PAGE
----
Niche Construction Theory has been gaining acceptance as an explanatory framework for processes in biological and human evolution. Human cultural niche construction, in particular, is suggested as a basis for understanding many phenomena that involve human genetic and cultural evolution. Herein I assess the ability of the cultural niche construction framework to meet this explanatory role by looking into several NCT-inspired accounts that have been offered for two important episodes of human evolution, and by examining the contribution of NCT to (...)
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  32. Three Kinds of Constructionism: The Role of Metaphor in the Debate Over Niche Constructionism.Emanuele Archetti - 2015 - Biological Theory 10 (2):103-115.
    Throughout the years a lively debate has flourished around niche construction theory. A source of contention has been the distinction between narrow and broad construction activities proposed by critics. Narrow construction is limited to the production of evolutionarily advantageous artifacts while broad construction refers to construction activities that have an impact on the ecosystem but offer little or negative adaptive feedback to the organisms. The first has been acknowledged as relevant to evolutionary studies in that it increases species’ fitness and (...)
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  33. Digitalizing the Religious Niche.Tommaso Bertolotti - 2015 - In Patterns of Rationality. Springer Verlag.
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  34. Gossip as Multi-Level Abduction: The Inferential Ground of Linguistic Niche Construction.Tommaso Bertolotti - 2015 - In Patterns of Rationality. Springer Verlag.
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  35. Niche Construction Through Gossip and Mobbing: The Mediation of Violence in Technocognitive Niches.Tommaso Bertolotti - 2015 - In Patterns of Rationality. Springer Verlag.
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  36. The Birth of the Holobiont: Multi-Species Birthing Through Mutual Scaffolding and Niche Construction.Lynn Chiu & Scott F. Gilbert - 2015 - Biosemiotics 8 (2):191-210.
    Holobionts are multicellular eukaryotes with multiple species of persistent symbionts. They are not individuals in the genetic sense— composed of and regulated by the same genome—but they are anatomical, physiological, developmental, immunological, and evolutionary units, evolved from a shared relationship between different species. We argue that many of the interactions between human and microbiota symbionts and the reproductive process of a new holobiont are best understood as instances of reciprocal scaffolding of developmental processes and mutual construction of developmental, ecological, and (...)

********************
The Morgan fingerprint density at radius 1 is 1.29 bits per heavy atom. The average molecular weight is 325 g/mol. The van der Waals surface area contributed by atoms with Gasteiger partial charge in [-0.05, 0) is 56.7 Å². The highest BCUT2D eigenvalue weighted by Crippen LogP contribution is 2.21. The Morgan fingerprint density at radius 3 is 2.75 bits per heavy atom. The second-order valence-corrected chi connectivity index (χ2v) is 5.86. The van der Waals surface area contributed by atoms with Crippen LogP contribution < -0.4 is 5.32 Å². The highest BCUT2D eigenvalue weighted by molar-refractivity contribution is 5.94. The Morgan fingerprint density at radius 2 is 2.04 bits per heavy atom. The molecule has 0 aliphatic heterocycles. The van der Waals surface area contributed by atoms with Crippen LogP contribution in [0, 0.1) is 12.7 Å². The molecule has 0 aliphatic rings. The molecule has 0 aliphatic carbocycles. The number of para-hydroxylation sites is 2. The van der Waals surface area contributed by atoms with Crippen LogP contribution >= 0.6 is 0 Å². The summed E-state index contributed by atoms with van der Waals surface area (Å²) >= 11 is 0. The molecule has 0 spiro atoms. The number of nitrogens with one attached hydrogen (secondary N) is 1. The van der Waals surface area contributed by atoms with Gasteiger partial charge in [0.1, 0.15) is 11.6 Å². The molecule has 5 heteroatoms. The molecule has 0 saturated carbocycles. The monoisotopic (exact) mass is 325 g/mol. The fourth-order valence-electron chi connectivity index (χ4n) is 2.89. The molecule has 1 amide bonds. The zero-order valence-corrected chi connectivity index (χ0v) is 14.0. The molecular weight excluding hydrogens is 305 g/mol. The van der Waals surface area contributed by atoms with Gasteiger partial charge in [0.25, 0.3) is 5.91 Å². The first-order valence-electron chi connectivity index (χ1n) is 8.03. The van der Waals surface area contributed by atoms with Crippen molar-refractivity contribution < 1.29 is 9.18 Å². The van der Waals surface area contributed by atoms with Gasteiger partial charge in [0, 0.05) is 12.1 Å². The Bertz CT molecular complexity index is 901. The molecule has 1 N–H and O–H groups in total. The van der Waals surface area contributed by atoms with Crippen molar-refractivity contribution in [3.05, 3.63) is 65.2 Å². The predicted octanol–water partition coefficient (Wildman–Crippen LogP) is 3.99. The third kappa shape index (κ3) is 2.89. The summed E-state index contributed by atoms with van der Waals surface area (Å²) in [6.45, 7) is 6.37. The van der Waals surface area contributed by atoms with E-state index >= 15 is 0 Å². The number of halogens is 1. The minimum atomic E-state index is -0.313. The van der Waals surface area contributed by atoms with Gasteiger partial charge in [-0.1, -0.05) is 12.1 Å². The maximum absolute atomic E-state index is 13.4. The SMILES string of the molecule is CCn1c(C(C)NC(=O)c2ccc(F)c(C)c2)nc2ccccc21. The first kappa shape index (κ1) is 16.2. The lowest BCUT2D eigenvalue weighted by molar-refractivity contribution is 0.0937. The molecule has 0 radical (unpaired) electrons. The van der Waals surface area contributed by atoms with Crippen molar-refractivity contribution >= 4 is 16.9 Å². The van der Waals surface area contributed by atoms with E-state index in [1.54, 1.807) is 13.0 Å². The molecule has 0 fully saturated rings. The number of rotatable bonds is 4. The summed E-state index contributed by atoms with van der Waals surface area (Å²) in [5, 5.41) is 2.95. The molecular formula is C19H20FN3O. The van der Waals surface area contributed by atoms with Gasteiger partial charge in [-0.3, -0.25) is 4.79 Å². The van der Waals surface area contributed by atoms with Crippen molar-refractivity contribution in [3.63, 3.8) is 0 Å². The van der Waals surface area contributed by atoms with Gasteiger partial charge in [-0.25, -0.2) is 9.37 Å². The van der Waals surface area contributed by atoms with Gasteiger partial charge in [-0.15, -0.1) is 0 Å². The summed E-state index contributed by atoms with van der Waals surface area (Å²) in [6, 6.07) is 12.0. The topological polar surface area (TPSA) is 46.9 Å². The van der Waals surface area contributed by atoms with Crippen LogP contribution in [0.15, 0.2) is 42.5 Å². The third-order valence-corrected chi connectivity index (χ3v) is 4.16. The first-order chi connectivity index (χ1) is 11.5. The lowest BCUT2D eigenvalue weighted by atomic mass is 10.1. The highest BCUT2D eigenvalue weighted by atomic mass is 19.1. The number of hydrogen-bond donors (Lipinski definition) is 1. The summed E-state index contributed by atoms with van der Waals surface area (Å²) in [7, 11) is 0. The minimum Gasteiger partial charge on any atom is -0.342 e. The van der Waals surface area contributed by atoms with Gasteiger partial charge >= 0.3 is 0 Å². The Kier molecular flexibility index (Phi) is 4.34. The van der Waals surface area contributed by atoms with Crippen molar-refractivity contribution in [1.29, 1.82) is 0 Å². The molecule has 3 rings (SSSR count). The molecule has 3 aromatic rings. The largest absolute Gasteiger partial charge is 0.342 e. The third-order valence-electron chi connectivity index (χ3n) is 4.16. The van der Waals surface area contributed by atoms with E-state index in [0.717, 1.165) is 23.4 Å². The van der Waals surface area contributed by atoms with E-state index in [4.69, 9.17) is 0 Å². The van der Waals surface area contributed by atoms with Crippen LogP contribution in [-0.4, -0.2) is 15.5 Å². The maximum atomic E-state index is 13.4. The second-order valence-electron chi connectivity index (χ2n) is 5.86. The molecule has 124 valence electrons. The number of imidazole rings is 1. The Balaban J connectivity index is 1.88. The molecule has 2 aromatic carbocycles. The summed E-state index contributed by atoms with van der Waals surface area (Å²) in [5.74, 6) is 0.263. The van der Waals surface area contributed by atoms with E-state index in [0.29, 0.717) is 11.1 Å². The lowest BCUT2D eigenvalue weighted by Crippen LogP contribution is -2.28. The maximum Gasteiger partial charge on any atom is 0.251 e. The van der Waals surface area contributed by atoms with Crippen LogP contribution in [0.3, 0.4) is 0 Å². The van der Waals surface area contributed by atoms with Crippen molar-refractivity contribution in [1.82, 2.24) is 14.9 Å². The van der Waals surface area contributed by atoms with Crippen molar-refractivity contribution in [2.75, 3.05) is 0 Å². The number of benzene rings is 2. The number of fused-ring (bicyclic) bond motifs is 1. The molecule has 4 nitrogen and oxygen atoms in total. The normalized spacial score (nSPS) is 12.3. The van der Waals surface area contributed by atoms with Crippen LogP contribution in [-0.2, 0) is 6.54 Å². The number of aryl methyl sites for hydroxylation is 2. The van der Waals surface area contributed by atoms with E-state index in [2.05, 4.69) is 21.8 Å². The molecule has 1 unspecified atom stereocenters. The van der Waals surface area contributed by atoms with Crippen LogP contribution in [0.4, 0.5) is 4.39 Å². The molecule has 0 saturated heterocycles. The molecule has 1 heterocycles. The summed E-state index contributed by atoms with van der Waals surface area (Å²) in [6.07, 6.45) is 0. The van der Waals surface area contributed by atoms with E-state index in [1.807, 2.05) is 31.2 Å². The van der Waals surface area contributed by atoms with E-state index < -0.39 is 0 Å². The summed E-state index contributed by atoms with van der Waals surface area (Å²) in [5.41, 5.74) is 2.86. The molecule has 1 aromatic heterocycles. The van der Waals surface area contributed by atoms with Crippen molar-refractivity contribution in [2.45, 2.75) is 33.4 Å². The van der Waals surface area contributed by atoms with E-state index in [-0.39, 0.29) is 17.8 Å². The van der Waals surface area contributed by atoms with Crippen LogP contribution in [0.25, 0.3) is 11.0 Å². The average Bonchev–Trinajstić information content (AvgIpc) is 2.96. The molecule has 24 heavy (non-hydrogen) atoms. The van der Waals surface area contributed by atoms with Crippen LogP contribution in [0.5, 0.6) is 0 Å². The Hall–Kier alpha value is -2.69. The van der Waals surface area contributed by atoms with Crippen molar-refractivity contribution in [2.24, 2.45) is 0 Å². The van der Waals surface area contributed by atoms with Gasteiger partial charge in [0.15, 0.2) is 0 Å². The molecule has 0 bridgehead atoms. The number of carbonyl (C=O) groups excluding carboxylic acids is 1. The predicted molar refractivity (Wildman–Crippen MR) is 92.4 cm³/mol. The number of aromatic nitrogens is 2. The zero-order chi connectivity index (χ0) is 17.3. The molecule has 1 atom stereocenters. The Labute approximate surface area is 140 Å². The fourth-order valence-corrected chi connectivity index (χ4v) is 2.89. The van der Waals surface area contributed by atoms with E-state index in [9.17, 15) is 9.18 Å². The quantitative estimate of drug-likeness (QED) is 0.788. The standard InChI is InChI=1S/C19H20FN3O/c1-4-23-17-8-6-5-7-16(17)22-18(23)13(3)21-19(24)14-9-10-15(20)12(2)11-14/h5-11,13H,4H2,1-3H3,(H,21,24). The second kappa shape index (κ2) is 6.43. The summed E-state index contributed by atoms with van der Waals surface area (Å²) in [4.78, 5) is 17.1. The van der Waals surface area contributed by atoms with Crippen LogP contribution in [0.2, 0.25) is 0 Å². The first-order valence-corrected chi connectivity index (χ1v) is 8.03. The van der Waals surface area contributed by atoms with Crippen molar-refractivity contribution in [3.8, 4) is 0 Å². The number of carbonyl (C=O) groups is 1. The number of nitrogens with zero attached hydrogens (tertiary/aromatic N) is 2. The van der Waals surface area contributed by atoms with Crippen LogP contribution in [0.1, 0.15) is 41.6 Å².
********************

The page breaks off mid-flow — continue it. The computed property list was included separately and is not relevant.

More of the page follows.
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  37. Scaffoldings of the Affective Mind.Giovanna Colombetti & Joel Krueger - 2015 - Philosophical Psychology 28 (8):1157-1176.
    In this paper we adopt Sterelny's framework of the scaffolded mind, and his related dimensional approach, to highlight the many ways in which human affectivity is environmentally supported. After discussing the relationship between the scaffolded-mind view and related frameworks, such as the extended-mind view, we illustrate the many ways in which our affective states are environmentally supported by items of material culture, other people, and their interplay. To do so, we draw on empirical evidence from various disciplines, and develop phenomenological (...)
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  38. Cancer Ecology: Niche Construction, Keystone Species, Ecological Succession, and Ergodic Theory.Irina Kareva - 2015 - Biological Theory 10 (4):283-288.
    Parallels between cancer and ecological systems have been increasingly recognized and extensively reviewed. However, a more unified framework of understanding cancer as an evolving dynamical system that undergoes a sequence of interconnected changes over time, from a dormant microtumor to disseminated metastatic disease, still needs to be developed. Here, we focus on several examples of such mechanisms, namely, how in cancer niche construction a metabolic adaptation and consequent change to the tumor microenvironment becomes an important factor in evasion of the (...)
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  39. Erratum To: Three Kinds of Constructionism: The Role of Metaphor in the Debate Over Niche Constructionism.Isabella Sarto-Jackson & Richard R. Nelson - 2015 - Biological Theory 10 (3):281-281.
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  40. Intrinsic Estimates of Fitness Affect the Causal Structure of Evolutionary Change.J. H. van Hateren - 2015 - Biology and Philosophy 30 (5):729-746.
    The causal structure of Darwinian evolution by natural selection is investigated. Its basic scheme is reproduction resulting from a feedback loop driven by internal and external causes. Causation internal to the loop connects genotype, development, phenotype, and fitness, with environmental constraints on the latter preventing runaway reproduction. External causes driving the core loop are environmental change and genetic change. This basic causal structure is complicated by modern additions such as control of mutation rate, niche construction, interactions between evolution and development, (...)